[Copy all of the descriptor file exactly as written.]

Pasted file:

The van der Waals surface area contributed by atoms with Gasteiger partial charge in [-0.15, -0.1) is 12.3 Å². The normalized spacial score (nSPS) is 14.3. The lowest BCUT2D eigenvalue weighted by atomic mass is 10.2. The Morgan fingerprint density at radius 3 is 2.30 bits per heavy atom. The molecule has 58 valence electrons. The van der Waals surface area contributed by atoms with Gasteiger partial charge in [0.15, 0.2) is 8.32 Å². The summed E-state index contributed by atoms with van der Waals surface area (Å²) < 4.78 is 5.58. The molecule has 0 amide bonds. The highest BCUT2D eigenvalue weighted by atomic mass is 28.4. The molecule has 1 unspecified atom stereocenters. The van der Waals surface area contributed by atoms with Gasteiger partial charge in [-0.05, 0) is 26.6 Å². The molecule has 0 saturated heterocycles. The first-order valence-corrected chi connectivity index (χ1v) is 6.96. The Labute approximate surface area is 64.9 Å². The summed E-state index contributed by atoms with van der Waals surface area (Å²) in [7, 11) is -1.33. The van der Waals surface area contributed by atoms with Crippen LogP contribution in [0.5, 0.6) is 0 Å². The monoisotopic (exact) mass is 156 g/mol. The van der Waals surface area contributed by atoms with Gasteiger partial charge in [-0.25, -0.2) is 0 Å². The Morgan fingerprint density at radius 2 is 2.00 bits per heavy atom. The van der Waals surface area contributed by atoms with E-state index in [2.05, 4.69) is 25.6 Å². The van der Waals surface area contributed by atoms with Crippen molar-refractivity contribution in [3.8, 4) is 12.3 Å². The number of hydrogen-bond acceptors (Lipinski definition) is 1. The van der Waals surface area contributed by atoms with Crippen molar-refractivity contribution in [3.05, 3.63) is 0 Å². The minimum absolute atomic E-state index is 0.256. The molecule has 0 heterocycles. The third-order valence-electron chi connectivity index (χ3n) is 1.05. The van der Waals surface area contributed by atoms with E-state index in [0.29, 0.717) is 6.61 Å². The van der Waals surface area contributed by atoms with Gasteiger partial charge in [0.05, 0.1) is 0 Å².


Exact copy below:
The van der Waals surface area contributed by atoms with Gasteiger partial charge in [-0.15, -0.1) is 12.3 Å². The normalized spacial score (nSPS) is 14.3. The lowest BCUT2D eigenvalue weighted by atomic mass is 10.2. The Morgan fingerprint density at radius 3 is 2.30 bits per heavy atom. The molecule has 58 valence electrons. The van der Waals surface area contributed by atoms with Gasteiger partial charge in [0.15, 0.2) is 8.32 Å². The summed E-state index contributed by atoms with van der Waals surface area (Å²) < 4.78 is 5.58. The molecule has 0 amide bonds. The highest BCUT2D eigenvalue weighted by atomic mass is 28.4. The molecule has 1 unspecified atom stereocenters. The van der Waals surface area contributed by atoms with Gasteiger partial charge in [-0.05, 0) is 26.6 Å². The molecule has 0 saturated heterocycles. The first-order valence-corrected chi connectivity index (χ1v) is 6.96. The Labute approximate surface area is 64.9 Å². The summed E-state index contributed by atoms with van der Waals surface area (Å²) in [7, 11) is -1.33. The van der Waals surface area contributed by atoms with Crippen LogP contribution in [0.5, 0.6) is 0 Å². The monoisotopic (exact) mass is 156 g/mol. The van der Waals surface area contributed by atoms with Gasteiger partial charge in [-0.25, -0.2) is 0 Å². The Morgan fingerprint density at radius 2 is 2.00 bits per heavy atom. The van der Waals surface area contributed by atoms with E-state index in [2.05, 4.69) is 25.6 Å². The van der Waals surface area contributed by atoms with Crippen molar-refractivity contribution in [3.8, 4) is 12.3 Å². The number of hydrogen-bond acceptors (Lipinski definition) is 1. The van der Waals surface area contributed by atoms with Crippen molar-refractivity contribution in [3.05, 3.63) is 0 Å². The minimum absolute atomic E-state index is 0.256. The molecule has 0 heterocycles. The third-order valence-electron chi connectivity index (χ3n) is 1.05. The van der Waals surface area contributed by atoms with E-state index in [0.29, 0.717) is 6.61 Å². The van der Waals surface area contributed by atoms with Gasteiger partial charge in [0.05, 0.1) is 0 Å².